::Astrocaryum vulgare

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Astrocaryum vulgare (common names Tucum or Tucumã-do-Pará in Brazil, Aouara in French Guiana, Wara awara in Guyana, awarra in Suriname, Chontilla in Ecuador) is a palm native to Amazon Rainforest vegetation, typical of the Pará state in Brazil. This plant has edible fruit, which are also used for biodiesel production. This plant is cited in Flora Brasiliensis by Carl Friedrich Philipp von Martius. This species is native to the Amazonian region, possibly to the state of Pará, where it has its center of distribution, and reaches French Guiana and Suriname. It is a characteristic palm of terra firme, low vegetation cover, or even open fields. The tree is 10 to 15 m in height and regenerates easily by growing multiple stems. The tucumã palm is considered a pioneer plant of aggressive growth, has the ability to grow new shoots after a fire, and mainly inhabits secondary forests and pastures. Seeds take up to 2 years to germinate, the plants grow slowly in cultivation, and start to produce fruits after eight years. Its resistance to diseases and high productivity make this species an alternative for the production of biodiesel, since the operating costs of an orderly plantation is much less than that of the oil palm.<ref name="Morais">Morais, Luiz Roberto Barbosa Química de oleaginosas : valorização da biodiversidade amazônica = Chemistry of vegetable oils : valorization of the amazon biodiversity. — Belém, PA : Ed. do Autor, 2012. — (Oleaginosas). CDD-633.850981</ref>

Astrocaryum vulgare palm

The seed is covered externally with an orange oily pulp. On average, the fruit weighs 30 g; 34% of this weight corresponds to the external pulp that has 14% to 16% of the oil when it is raw. A mature tree can produce up to 50 kg of fruits per year (25 kg per tree on average), which corresponds to 2.5 kg of pulp oil and 1.5 kg of seed oil. In one hectare, 400 palm clusters can be planted, each cluster with three trunks. In total, this equals 1200 palm trunks and will result in 4.8 tons of fatty material per hectare. Iit forms clusters that do not need to be replanted.<ref name="Morais"/>


Astrocaryum vulgare sections
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Category::tucum    Fruit::brazil    Vulgare::amazon    Tucum::trees    Title::plant    Symbol::morais

Astrocaryum vulgare (common names Tucum or Tucumã-do-Pará in Brazil, Aouara in French Guiana, Wara awara in Guyana, awarra in Suriname, Chontilla in Ecuador) is a palm native to Amazon Rainforest vegetation, typical of the Pará state in Brazil. This plant has edible fruit, which are also used for biodiesel production. This plant is cited in Flora Brasiliensis by Carl Friedrich Philipp von Martius. This species is native to the Amazonian region, possibly to the state of Pará, where it has its center of distribution, and reaches French Guiana and Suriname. It is a characteristic palm of terra firme, low vegetation cover, or even open fields. The tree is 10 to 15 m in height and regenerates easily by growing multiple stems. The tucumã palm is considered a pioneer plant of aggressive growth, has the ability to grow new shoots after a fire, and mainly inhabits secondary forests and pastures. Seeds take up to 2 years to germinate, the plants grow slowly in cultivation, and start to produce fruits after eight years. Its resistance to diseases and high productivity make this species an alternative for the production of biodiesel, since the operating costs of an orderly plantation is much less than that of the oil palm.<ref name="Morais">Morais, Luiz Roberto Barbosa Química de oleaginosas : valorização da biodiversidade amazônica = Chemistry of vegetable oils : valorization of the amazon biodiversity. — Belém, PA : Ed. do Autor, 2012. — (Oleaginosas). CDD-633.850981</ref>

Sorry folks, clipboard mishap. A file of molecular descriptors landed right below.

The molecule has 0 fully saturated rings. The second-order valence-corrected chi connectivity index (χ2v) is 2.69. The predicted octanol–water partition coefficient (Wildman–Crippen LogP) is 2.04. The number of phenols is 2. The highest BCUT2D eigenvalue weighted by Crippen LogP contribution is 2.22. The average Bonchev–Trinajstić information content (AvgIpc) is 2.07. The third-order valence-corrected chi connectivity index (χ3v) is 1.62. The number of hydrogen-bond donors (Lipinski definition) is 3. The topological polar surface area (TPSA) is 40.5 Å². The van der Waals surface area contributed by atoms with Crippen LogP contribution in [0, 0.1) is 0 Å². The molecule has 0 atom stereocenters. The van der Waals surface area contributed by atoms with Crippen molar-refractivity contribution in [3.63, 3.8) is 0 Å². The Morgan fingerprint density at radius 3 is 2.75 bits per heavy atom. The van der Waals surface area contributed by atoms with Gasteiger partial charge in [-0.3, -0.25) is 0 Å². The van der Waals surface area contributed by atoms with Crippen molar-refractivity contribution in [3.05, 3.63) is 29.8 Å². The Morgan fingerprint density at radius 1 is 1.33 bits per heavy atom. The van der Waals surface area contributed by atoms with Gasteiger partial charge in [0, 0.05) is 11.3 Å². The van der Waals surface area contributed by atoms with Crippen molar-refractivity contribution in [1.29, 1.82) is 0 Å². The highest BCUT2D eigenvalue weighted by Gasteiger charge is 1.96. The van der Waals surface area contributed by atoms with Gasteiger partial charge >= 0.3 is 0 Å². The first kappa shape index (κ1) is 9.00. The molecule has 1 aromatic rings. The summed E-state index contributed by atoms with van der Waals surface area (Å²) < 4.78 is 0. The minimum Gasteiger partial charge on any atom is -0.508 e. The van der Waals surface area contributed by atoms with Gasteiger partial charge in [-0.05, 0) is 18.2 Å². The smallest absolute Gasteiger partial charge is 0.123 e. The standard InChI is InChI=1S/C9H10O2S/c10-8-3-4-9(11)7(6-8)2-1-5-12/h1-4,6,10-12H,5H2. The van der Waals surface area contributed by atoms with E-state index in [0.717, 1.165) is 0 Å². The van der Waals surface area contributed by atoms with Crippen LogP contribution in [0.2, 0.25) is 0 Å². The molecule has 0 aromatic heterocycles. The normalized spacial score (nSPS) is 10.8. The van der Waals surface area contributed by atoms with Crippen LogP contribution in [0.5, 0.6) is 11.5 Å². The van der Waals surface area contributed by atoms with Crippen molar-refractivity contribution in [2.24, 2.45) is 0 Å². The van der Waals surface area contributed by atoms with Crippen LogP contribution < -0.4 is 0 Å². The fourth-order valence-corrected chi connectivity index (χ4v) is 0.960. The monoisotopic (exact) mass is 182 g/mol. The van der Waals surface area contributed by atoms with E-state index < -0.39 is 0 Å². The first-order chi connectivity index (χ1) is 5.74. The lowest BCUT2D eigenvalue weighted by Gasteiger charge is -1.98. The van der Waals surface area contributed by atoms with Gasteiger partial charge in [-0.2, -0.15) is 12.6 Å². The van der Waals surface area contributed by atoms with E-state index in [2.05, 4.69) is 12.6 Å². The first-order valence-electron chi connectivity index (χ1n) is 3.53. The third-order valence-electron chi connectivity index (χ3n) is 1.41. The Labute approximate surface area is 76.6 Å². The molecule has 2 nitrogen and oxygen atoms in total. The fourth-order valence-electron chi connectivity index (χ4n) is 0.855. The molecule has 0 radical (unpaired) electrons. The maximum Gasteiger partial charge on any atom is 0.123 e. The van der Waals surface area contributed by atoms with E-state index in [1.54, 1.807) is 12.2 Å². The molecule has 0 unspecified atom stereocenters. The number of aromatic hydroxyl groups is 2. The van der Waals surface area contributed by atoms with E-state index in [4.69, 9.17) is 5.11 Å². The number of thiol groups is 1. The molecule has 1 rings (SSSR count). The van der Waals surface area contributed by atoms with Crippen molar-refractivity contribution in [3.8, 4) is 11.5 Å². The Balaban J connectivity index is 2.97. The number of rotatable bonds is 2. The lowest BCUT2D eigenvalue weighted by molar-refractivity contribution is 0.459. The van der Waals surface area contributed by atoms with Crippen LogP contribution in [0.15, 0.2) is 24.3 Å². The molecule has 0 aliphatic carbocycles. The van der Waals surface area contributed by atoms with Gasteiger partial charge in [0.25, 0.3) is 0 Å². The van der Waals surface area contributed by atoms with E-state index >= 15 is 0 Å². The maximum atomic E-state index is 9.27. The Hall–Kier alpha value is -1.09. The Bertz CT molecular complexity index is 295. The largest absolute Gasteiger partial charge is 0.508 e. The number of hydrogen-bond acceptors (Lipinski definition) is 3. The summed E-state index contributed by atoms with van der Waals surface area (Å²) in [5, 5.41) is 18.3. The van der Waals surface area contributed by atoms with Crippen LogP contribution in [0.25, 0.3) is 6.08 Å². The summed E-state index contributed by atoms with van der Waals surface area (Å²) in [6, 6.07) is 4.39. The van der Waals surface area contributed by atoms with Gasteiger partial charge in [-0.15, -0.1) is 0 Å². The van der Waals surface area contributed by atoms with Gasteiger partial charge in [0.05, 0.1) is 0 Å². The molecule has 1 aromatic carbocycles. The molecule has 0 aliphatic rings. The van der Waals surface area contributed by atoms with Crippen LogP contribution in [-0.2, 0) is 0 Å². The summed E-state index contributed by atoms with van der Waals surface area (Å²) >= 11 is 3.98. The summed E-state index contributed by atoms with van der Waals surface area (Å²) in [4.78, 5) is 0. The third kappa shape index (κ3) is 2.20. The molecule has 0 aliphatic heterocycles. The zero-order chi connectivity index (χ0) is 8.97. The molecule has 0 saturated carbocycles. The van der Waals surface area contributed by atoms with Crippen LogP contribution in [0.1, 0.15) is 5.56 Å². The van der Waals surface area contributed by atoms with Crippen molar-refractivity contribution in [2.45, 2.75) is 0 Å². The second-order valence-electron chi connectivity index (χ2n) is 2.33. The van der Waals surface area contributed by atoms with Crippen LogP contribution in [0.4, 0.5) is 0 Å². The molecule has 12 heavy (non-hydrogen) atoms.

Astrocaryum vulgare palm

The seed is covered externally with an orange oily pulp. On average, the fruit weighs 30 g; 34% of this weight corresponds to the external pulp that has 14% to 16% of the oil when it is raw. A mature tree can produce up to 50 kg of fruits per year (25 kg per tree on average), which corresponds to 2.5 kg of pulp oil and 1.5 kg of seed oil. In one hectare, 400 palm clusters can be planted, each cluster with three trunks. In total, this equals 1200 palm trunks and will result in 4.8 tons of fatty material per hectare. Iit forms clusters that do not need to be replanted.<ref name="Morais"/>


Astrocaryum vulgare sections
Intro  Oil  The tucum ring  References  External links  

PREVIOUS: IntroNEXT: Oil
<<>>